Auditors: Transportation Dept. Needs Better Insights into FAA Cyber Incidents
FAA is monitoring many of its own systems without DOT oversight.
The Transportation Department’s top tech office isn’t monitoring numerous Federal Aviation Administration computer systems for digital threats and can’t ensure they’re secure against hacking, according to an auditor’s report released publicly last week.
FAA is doing its own monitoring of those National Airspace System computer systems but isn’t clearing its monitoring program with DOT, according to the redacted report from the DOT inspector general.
That “puts the department’s systems at risk for compromise,” the report states.
» Get the best federal technology news and ideas delivered right to your inbox. Sign up here.
The auditors identified two instances in which FAA failed to report cyber incidents to the inspector general as required. In one case, malware was found in FAA computer systems. In the other case, a fire at the Chicago air route traffic control center affected those systems.
DOT Chief Information Officer Richard McKinney criticized a draft of the report.
“Each year, DOT responds to thousands of security incident reports, for the hundreds of systems in the DOT inventory, with no major incident or breach, and no significant impact to a DOT information system,” McKinney wrote.
An FAA spokeswoman deferred to DOT for comment.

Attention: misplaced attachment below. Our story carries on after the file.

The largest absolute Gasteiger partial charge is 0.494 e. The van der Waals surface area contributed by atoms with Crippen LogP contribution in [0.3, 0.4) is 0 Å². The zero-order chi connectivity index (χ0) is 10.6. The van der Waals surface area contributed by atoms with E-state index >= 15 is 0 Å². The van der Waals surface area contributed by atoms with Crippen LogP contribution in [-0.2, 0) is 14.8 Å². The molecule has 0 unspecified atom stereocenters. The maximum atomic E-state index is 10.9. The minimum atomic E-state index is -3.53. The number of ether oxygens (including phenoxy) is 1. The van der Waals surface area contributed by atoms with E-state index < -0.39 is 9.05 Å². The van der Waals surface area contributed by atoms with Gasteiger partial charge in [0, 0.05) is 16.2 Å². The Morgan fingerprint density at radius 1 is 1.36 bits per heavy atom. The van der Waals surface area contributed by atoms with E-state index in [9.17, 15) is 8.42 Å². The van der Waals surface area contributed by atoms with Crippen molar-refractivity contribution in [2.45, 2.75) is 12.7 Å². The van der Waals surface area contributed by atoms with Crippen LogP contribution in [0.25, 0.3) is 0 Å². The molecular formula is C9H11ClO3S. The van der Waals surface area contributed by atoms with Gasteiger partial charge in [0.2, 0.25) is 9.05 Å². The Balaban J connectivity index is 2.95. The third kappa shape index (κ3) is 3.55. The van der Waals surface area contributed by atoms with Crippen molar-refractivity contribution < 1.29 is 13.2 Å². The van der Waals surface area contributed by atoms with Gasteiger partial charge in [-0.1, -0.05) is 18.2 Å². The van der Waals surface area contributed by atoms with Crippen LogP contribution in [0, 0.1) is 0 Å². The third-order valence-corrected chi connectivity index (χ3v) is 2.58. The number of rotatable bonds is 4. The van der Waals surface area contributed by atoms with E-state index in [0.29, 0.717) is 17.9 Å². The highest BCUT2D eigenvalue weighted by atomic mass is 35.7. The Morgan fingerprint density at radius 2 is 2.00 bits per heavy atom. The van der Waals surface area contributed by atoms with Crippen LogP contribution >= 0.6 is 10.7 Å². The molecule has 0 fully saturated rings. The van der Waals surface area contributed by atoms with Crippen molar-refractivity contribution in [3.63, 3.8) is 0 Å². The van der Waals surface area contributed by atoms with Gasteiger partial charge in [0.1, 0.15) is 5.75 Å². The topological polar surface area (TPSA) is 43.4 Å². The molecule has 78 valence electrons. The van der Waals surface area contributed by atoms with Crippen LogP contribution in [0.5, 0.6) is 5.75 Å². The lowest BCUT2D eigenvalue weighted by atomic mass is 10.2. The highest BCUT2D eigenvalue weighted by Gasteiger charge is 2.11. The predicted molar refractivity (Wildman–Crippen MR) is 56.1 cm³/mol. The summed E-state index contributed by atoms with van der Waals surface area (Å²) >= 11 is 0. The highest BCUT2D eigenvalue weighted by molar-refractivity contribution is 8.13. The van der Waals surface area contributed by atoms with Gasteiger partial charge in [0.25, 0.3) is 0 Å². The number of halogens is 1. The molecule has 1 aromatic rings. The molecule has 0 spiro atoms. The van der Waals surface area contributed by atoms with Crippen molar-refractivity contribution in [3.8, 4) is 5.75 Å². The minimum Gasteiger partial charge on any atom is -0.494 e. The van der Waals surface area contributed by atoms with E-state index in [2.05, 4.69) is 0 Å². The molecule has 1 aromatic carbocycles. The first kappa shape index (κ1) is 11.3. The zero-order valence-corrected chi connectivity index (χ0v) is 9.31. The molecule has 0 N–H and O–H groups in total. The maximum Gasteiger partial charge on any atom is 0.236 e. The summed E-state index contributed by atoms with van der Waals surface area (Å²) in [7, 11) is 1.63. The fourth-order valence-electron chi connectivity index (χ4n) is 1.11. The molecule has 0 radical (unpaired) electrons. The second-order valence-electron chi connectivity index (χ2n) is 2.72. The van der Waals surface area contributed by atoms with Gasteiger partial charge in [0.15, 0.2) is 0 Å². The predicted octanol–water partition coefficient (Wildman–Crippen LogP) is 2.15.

Auditors also found four instances in which DOT agencies signed contracts with computer cloud service providers that didn’t specify department cyber officials could monitor those systems for cyber threats. Those contracts are at the National Highway Traffic Safety Administration, the Federal Highway Administration, the Federal Railroad Administration, and the Office of the Secretary of Transportation.
The auditors recommended the department ensure its CIO has access to digital threat data from FAA’s National Airspace System, add additional controls to keep malware away from department data and create a ranking system for cyber incidents.
Auditors also recommended DOT require its divisions to provide computer system maps so the CIO has better insights into where a breach might spread.
McKinney’s office agreed with the first three recommendations and said his office plans to complete them by October 2017. His office pushed back on the final recommendation, saying DOT’s continuous diagnostics program would provide roughly the same service by the close of June 2017.